Visiting a Sacred Spring

This particular Sacred Spring was immediately by the side of a B-road on the Black Isle. We had not intended to visit it, it was merely that we had been driving along beside an undistinguished fringe of unmaintained deciduous wood, heading for Cromarty through the dusty golden end of the harvest, when the trees suddenly exploded into colour, which seemed to demand investigation. When we stopped the car, the effect revealed itself to be caused by hundreds and thousands of rags knotted around the branches, to dangling strings, or to the decaying remains of a fence. The governing principle seemed to be strongly that a rag/wish should be in contact with wood: preferably with a tree, though in some instances, cloths were tied round loose branches which rested on the ground. The oldest cloth formed completely decayed stratas of of grey and khaki rag with ever more brilliant colours on top. Among the unravelling wools and cottons were indestructible synthetics, lime green, tangerine, turquoise, subdued only by dirt – my occasional dippings into international folklore suggests that parallel acts here and there sometimes operate on the principle that the intention is only fulfilled when the offering has decayed, in which case, the purveyors of scraps of football shirts are going to find themselves hanging about for a good while. The actual textiles seemed to be of all kinds, a few whole garments, old socks, hankies, torn-off sleeves, j-cloths, rags, babies’ stuff, bits and bobs. An umbrella, for some reason. There was also a subsection of handkerchiefs and similar textiles pinned carefully to tree- trunks with four drawing-pins, and inscribed: ‘We Wish For Calum’, ‘A Wish 4 Chelsie’. We went into the wood to investigate, trying very hard not to step on any of the strangely horrible decaying compost of rags and human wishes, and eventually found the well, dry at the moment after this unusually fine summer; but clearly a spring emerging from a ragged mouthlike opening in the hillside, with drab pendants of rag dangling from all the branches which overhung it like Spanish moss. The whole site seemed immensely sad, futile, and a little sinister; a locus of completely contextless belief – but in what? Some kind of vaguely realized power to do good or harm? Whatever it was, there was a lot of it; the sheer concentration of human effort involved gave it a sort of power. Hundreds and hundreds of people had visited the site, over a prolonged period of time.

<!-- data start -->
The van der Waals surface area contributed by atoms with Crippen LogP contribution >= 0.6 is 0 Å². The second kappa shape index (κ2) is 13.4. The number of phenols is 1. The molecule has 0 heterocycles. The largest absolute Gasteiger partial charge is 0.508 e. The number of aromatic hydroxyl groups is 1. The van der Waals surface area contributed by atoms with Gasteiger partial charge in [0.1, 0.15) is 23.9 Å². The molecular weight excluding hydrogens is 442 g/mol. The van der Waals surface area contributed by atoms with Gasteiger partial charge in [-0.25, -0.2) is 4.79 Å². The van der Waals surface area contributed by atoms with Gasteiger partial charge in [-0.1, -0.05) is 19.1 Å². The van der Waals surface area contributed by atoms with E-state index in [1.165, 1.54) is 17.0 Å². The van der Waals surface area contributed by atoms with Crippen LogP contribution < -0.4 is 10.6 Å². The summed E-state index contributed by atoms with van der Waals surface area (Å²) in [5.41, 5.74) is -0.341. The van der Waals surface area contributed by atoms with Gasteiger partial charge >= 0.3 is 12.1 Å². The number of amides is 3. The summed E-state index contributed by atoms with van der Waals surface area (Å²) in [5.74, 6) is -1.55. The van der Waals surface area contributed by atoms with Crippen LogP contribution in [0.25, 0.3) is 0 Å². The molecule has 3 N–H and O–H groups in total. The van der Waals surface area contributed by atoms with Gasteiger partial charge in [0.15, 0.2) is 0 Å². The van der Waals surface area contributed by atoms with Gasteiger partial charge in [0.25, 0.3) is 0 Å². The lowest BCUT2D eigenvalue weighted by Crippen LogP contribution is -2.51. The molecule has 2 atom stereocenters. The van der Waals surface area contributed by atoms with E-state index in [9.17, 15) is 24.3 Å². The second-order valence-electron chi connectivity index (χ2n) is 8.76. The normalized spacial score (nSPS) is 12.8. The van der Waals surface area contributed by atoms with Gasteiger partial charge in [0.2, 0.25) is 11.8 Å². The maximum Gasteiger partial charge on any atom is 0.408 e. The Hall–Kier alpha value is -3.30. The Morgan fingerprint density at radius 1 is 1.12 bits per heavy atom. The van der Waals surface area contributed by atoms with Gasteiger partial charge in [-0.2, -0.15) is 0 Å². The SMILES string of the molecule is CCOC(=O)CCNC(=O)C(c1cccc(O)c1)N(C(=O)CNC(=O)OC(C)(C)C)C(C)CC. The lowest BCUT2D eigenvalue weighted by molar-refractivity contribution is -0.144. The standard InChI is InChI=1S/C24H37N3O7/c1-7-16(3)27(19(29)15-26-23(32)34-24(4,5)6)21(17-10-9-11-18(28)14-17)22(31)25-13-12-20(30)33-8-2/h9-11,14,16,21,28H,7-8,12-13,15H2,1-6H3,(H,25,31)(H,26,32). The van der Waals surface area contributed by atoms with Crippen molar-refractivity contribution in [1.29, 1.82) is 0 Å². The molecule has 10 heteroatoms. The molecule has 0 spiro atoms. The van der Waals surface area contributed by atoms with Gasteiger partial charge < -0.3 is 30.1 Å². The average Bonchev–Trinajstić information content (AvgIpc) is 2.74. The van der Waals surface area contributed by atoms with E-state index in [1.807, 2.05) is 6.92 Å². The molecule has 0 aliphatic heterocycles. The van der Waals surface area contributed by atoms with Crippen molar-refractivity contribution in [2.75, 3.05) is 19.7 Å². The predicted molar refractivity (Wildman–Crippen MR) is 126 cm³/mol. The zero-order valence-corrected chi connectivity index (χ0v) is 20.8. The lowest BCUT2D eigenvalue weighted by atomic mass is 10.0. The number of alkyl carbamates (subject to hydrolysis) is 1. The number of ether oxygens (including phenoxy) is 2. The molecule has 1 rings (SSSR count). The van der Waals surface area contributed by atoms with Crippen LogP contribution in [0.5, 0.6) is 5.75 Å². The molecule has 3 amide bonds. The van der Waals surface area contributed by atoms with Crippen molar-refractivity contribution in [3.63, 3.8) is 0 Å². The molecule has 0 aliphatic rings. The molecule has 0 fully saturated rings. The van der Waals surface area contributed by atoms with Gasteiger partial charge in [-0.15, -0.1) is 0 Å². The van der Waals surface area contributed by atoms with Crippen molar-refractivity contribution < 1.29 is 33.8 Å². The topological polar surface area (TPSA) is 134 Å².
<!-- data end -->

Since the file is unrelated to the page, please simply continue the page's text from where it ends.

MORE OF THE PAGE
2 Responses to “Visiting a Sacred Spring”

  1. The Man From Maryport Says:

    You’re being a little hard on popular superstition - in my father’s house there are many bargain basements, etc. A few years ago in Crete I visited the archaeological museum & was taken by the number (1,000s) of warped metal tokens on display in a case. Written up as prayer-tokens/offerings dug out of a Minoan spring. A good 3500 years old. Days later down the road at Spilia we visited the local church. An icon of the Panagia was on display in front of which a pool was packed with similar, but much more recent tokens. Some in the shape of an arm or a leg. Presumably fulfilling the same purpose for several 1000 years worth of Cretan peasantry as the sacred spring did/does for Calum, Chelsie & local Picts. But why do people keep coming back, contextless or otherwise? Presumably they’ll still be doing so in another 3,500 years . . .

  2. Peter Says:

    Hence the utter futility of the English Reformation. What was the first thing that they tried to ban? Going to visit the Shrine at Walsingham where was a useful spring and the fane of the Virgin. As futile as the Italian rationalist attempt to put Piero’s Pregnant Madonna in a museum: people kept falling on their knees just the same. I’m only sorry (I did say the Salve Regina audibly to the annoyance of the custodians)that I missed a chance to attach a nice tin ex-voto to one of their nasty storyboards. STOP PRESS: gossip from Italy suggests museum now closed, image heading back to shrine. Scoreline Magna Mater 100; Modern World nil.

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